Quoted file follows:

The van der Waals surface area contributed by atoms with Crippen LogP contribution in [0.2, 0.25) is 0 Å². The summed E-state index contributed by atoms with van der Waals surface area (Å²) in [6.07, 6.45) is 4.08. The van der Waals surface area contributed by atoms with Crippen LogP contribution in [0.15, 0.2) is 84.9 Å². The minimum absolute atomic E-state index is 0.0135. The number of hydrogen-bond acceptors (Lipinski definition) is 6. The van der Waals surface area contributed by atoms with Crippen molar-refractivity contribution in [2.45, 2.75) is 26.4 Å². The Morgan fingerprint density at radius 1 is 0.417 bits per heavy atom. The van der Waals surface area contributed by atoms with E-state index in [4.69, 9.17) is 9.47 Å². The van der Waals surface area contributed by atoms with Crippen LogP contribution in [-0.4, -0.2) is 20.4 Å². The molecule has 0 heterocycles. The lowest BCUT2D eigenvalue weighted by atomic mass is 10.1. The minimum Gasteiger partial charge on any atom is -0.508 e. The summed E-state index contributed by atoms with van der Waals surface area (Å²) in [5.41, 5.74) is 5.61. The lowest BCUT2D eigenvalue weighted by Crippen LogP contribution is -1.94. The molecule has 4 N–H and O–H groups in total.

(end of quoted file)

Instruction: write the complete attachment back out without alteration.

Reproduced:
The van der Waals surface area contributed by atoms with Crippen LogP contribution in [0.2, 0.25) is 0 Å². The summed E-state index contributed by atoms with van der Waals surface area (Å²) in [6.07, 6.45) is 4.08. The van der Waals surface area contributed by atoms with Crippen LogP contribution in [0.15, 0.2) is 84.9 Å². The minimum absolute atomic E-state index is 0.0135. The number of hydrogen-bond acceptors (Lipinski definition) is 6. The van der Waals surface area contributed by atoms with Crippen molar-refractivity contribution in [2.45, 2.75) is 26.4 Å². The Morgan fingerprint density at radius 1 is 0.417 bits per heavy atom. The van der Waals surface area contributed by atoms with E-state index in [4.69, 9.17) is 9.47 Å². The van der Waals surface area contributed by atoms with Crippen LogP contribution in [-0.4, -0.2) is 20.4 Å². The molecule has 0 heterocycles. The lowest BCUT2D eigenvalue weighted by atomic mass is 10.1. The minimum Gasteiger partial charge on any atom is -0.508 e. The summed E-state index contributed by atoms with van der Waals surface area (Å²) in [5.41, 5.74) is 5.61. The lowest BCUT2D eigenvalue weighted by Crippen LogP contribution is -1.94. The molecule has 4 N–H and O–H groups in total.